Charles S.
Charles Strickland

When agencies use data analytics to inform fraud assessments, they can target their approach and increase their value‑for‑money proposition.

At QAO, we use analytics to target our work. It provides unique and timely insights into organisational relationships across large datasets. Analytics helps us identify outliers and unexpected changes in trend data, and undertake some forensic procedures around fraud risks. This means teams can cover a greater percentage of the population in a reduced amount of time.

For example, analytics can help us identify suspicious activities or anomalous transactions, risks of particular vendors, or targeted testing of operational ‘hot spots’.

Why is using analytics to inform fraud assessments important to my organisation?

Unfortunately, we continue to find weaknesses in agencies’ internal controls that increase the risk of fraud. Over the last couple of years, we have also seen an increasing number of attempts to defraud government entities by changing vendor and employee bank account details, and lodging fraudulent claim forms.

Agencies can use analytics to gain insights in a similar manner to us; but they can also use it in a targeted and deeper manner to identify fraud risk events quickly and cut-off fraudulent activity. Agencies can use analytic results to inform ongoing development of fraud and corruption control programs, improve service delivery, and better direct investment.

How can I improve my capability to identify fraud and fraud risks?

Most agencies already hold rich information that they can match to other internal sources, or external databases, to inform their fraud risk assessments. Non-financial information, for example, can provide unique insights when paired with other information, such as matching allowance claims with events (like weather events).

But analytics doesn’t have to be complex. Agencies can start small, by:

  • testing rules—does a population follow a rule? For example, do certain events or transactions need a particular level of approval, such as where external client visits can only be approved by managerial level or above within that team
  • understanding populations—do you know when certain transactions are undertaken, processed and by who? Does this make sense to you?

At QAO, for example, an audit may compare:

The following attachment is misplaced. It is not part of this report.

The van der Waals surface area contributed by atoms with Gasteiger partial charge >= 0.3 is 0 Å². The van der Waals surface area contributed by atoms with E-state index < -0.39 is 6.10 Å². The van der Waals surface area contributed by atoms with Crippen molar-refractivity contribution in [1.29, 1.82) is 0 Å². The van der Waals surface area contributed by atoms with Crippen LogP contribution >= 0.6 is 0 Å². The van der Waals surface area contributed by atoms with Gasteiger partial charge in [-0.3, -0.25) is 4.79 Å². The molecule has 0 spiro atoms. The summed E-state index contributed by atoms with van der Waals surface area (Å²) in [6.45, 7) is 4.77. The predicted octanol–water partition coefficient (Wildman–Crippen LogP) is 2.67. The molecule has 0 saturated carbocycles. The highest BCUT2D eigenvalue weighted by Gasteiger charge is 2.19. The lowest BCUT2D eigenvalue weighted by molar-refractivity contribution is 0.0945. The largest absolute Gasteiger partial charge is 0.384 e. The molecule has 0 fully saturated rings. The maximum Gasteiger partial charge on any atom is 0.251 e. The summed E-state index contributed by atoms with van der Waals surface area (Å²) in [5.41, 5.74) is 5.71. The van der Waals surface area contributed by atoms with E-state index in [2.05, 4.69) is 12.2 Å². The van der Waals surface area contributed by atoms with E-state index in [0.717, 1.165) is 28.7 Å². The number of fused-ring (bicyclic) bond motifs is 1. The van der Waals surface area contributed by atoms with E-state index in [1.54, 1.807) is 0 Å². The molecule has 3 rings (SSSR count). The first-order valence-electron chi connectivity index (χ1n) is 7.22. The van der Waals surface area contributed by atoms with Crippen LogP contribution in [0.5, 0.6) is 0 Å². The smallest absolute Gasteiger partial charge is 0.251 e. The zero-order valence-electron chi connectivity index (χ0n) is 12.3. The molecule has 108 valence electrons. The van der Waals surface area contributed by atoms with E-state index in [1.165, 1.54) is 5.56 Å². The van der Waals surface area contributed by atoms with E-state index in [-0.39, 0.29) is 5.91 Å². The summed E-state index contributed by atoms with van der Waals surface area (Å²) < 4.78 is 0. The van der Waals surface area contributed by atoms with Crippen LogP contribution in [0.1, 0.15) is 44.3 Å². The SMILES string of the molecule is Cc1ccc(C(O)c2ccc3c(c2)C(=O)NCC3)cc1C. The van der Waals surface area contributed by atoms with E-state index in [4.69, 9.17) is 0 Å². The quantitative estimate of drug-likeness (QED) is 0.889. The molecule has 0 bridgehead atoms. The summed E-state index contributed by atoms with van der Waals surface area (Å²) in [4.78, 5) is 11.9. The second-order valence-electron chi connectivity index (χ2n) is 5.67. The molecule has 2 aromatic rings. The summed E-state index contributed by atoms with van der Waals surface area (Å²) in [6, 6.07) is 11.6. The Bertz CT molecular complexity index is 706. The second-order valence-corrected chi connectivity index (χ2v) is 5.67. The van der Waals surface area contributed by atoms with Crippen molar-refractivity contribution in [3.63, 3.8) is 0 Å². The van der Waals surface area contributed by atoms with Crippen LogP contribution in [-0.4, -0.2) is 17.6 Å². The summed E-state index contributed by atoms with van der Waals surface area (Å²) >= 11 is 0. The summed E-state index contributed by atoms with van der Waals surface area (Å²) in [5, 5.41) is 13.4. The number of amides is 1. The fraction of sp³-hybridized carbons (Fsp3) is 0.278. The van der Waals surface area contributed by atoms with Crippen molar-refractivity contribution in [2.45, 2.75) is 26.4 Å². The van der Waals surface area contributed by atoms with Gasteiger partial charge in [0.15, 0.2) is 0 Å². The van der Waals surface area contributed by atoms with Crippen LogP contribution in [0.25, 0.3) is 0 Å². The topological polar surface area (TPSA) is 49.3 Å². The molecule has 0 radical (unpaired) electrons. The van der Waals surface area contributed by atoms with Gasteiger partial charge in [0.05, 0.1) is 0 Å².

• bank account details of vendors, grantees and employees to identify matches that can help inform probity assessments
  • employee details against public databases, such as the Australian Business Register, to identify which employees are selling goods or services to an organisation
  • vendor bank account details, addresses and directors to identify related entities when assessing responses to tender requests
  • overtime and allowance claims, possibly against known events, to identify trends and expectations
  • vendor payment frequency and amount to identify unexpected results.

These comparisons provide a starting point for greater fraud mitigation activities.

How do I access the right information and perform this analysis?

Agencies can access public information, such as the Australian Business Register, Australian Securities and Investments Commission company databases and Australian Bureau of Statistics databases, to match with data they already own. There are a variety of publicly available tools agencies can use to build analytical capability and repeat analysis on a regular basis.

What do I need to do now?

Agencies should act on this information in a timely and considered manner and build it into business‑as‑usual processes. This doesn’t mean a big-bang approach:

  1. Revisit your agency’s data strategy and system of data governance.
  2. Use our toolkits (which we have outlined below) or other procedures to identify which areas in your business are the most susceptible to fraud and corruption.
  3. Undertake a cost-benefit analysis to build an appropriate level of sophistication into your agency’s fraud analytics capabilities.
  4. Incorporate any improvements into your agency’s data governance processes and strategy.
  5. Remember that infrastructure and artificial intelligence still require human intervention to determine focus and interpret results.

Agencies can use the results from initial assessments and risk tolerances to inform what they analyse and how frequently they do so.

We have found that collaboration gets the best results; business leads/managers can help inform approach and share results back. The increased engagement will give agencies a better chance of getting organisational buy-in and improvements made.

We have been providing tools and advice on how to self-assess and identify fraud risks for a while.

Some recent publications include our Fraud risk assessment planning tool and our Fraud and corruption self-assessment tools, which are both available on our website. We have also written about fraud risks in our reports to parliament, including Report 6: 2017–18 Fraud risk management and Report 19: 2014–15 Fraud Management in Local Government. Our yearly sector-based reports to parliament also highlight fraud risks we have identified during the audit year.

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